A recent complaint about Tiny Rebel’s ‘Cwtch’ was examined by the Independent Complaints Panel and upheld. A copy of the full decision is available here.

The complainant, a member of the public, expressed concern that the product looked like a fizzy energy drink and could appeal to teenagers. The complainant stated that the product’s appearance could lead to underage drinking of alcoholic drinks.

Reviewing the product in detail, the Panel noted:

  • The ABV was displayed on the front of the can and the use of white text on a black background made it easily identifiable to consumers.
  • Similar font and colours had been used for the product descriptor ‘Welsh Red Ale’ which further reinforced the alcoholic nature of the contents and meant that the product was unlikely to be confused with a soft drink.
  • The use of a cartoon teddy bear on the front of the can, the use of a bubble font for the product name and the use of bright primary colours on the packaging were problematic when considered together.

In conclusion, the Panel believed that the front of the can of ‘Cwtch’ sufficiently conveyed the alcoholic nature of the product and therefore did not uphold the complaint under Code rule:

3.1 The alcoholic nature of a drink should be communicated on its packaging with absolute clarity.

However, the Panel considered that the presence of the teddy bear on the front of the can, coupled with the use in the design of a bubble font and bright primary colours, meant that the product had particular appeal to under 18s and they therefore upheld the complaint under Code rule:

3.2(h) A drink, its packaging and promotional material should not in any direct or indirect way have a particular appeal to under-18s.

A previous design of the same product was also upheld by the Panel in December 2017 for its appeal to under-18s. While expressing regret at the impact this would have for the producer, the Panel highlighted that the Portman Group advisory service had recommended that the teddy bear be removed from the front of the can. It was therefore regrettable that their advice was not followed. The Panel also noted that much of the other guidance had been acted upon including removing the spray cans and graffiti and enhancing the visibility of the ABV – both of which were welcome improvements.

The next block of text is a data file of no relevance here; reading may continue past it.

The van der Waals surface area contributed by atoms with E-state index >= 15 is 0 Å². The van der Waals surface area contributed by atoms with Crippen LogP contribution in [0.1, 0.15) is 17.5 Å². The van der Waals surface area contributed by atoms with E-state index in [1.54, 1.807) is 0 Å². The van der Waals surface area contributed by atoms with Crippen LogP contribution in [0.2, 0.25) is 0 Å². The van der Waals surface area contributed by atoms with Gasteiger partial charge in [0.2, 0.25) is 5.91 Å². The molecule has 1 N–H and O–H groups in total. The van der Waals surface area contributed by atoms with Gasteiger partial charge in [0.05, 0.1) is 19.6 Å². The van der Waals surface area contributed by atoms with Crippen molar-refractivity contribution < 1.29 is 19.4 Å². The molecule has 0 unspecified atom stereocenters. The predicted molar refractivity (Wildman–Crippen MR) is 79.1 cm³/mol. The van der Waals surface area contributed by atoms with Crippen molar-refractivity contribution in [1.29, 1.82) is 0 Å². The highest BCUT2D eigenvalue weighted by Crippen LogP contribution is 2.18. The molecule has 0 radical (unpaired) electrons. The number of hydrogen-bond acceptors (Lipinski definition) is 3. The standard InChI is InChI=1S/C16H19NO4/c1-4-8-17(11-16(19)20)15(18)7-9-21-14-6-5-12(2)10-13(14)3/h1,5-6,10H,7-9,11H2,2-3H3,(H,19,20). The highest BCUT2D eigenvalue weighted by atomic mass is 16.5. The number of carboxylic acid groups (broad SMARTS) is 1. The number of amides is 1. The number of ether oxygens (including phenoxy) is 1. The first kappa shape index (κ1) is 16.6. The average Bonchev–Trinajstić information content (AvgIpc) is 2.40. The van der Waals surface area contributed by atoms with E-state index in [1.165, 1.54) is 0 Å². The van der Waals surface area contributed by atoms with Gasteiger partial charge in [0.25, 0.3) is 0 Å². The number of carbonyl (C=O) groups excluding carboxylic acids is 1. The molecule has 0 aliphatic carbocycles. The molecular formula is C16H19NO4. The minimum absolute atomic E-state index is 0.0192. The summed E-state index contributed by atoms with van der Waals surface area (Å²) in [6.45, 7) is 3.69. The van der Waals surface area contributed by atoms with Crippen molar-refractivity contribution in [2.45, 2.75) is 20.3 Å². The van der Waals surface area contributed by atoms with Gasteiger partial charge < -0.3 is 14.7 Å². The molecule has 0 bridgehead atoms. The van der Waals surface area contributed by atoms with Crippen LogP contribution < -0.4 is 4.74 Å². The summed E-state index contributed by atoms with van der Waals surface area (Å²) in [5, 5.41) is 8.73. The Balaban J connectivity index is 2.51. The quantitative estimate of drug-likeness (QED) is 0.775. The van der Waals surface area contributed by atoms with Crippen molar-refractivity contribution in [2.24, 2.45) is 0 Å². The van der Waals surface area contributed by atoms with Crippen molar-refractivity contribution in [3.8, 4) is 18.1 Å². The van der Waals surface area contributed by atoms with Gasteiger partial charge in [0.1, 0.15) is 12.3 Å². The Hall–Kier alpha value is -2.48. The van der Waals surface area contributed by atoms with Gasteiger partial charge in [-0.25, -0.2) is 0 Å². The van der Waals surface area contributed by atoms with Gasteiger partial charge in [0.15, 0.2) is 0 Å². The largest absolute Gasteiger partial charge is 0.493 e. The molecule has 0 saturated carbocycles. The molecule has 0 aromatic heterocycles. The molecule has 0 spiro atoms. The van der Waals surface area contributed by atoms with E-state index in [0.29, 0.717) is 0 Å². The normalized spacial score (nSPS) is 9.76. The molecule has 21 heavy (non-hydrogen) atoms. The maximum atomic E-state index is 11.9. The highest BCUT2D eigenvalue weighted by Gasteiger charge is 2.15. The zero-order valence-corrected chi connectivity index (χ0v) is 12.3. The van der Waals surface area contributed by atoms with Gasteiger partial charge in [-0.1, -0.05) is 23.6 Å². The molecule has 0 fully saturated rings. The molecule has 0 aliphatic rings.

Commenting on the decision by the Independent Complaints Panel, a Portman Group spokesperson said,

“It is highly unusual for the Panel to uphold a product twice within a two-year period but unfortunately they felt there remains a significant risk that the design, although amended, has particular appeal to under-18s. We urge all producers to make use of the free advisory service and to give great thought and care to the use of immature imagery and brand logos on the front label of an alcoholic drink.”

Responding to the decision, the complainant said, “I would like to thank the Portman group for what in my opinion is the correct outcome. It is very sad that this case was raised in the first place I would like a more responsible approach when considering product design.”

A Tiny Rebel spokesperson said, “At Tiny Rebel we have always been committed to ensuring our beers are labelled and marketed responsibly. We appreciate all the work Portman Group put in to regulate the industry. However, we believe that on this occasion Portman Group have made a decision based not on facts but based on the opinion of the 10 people on the independent complaints panel.”


For more information please contact: Nicola Bates and Anna Liveing

0207 290 1463 or 07719 324021 or comms@localhost

Notes to editors:

  1. The full decision from the Independent Complaints Panel is available on the Portman Group’s website.
  2. The Portman Group’s Code of Practice on the Naming, Packaging and Promotion of Alcoholic Drinks applies to all pre-packaged alcoholic drinks and the promotional activities of all drinks producers. A copy of the Code may be downloaded here.
  3. This complaint was considered under the fifth edition of the Code of Practice. Complaints received after 23rd September 2019 are subject to the rules in the sixth edition.
  4. The Panel, which hears complaints, is chaired by Jenny Watson CBE. The other members of the Panel are: David Macdonald, Angela McNab, Rosalie Weetman, Jon Collins, Graeme Mckenzie, Claire Fowler, Daniel Jourdan and Rachel Childs. More information on the Panel can be found
  5. Since the Code was introduced in 1996, the packaging and/or marketing of over 150 drinks have been found to breach the Code. In the case of a Code breach concerning a drink’s packaging or point-of-sale material, a timetable for implementing the necessary changes – not normally exceeding three months – will be supplied in writing to the company concerned. Retailers may be notified of the decision taken by the Independent Complaints Panel and requested not to replenish stocks or point-of-sale material of any product found in breach of the Code, after the date specified by the Code Secretariat.
  6. The Portman Group provides a free and confidential Advisory Service for alcohol producers to check products prior to launch and seek advice on responsible alcohol marketing. Over 2000 separate advice requests have been answered since 2010. Email: advice@localhost.
  7. The Portman Group is the alcohol industry regulator. It is funded by its eight member companies: Bacardi Brown-Forman Brands UK; Budweiser Brewing Group UK&I; Carlsberg UK; Diageo GB; Heineken UK; Mast-Jäegermeister UK; Molson Coors Brewing Company UK; Pernod Ricard UK.

An image of Tiny Rebel’s Cwtch is available on request.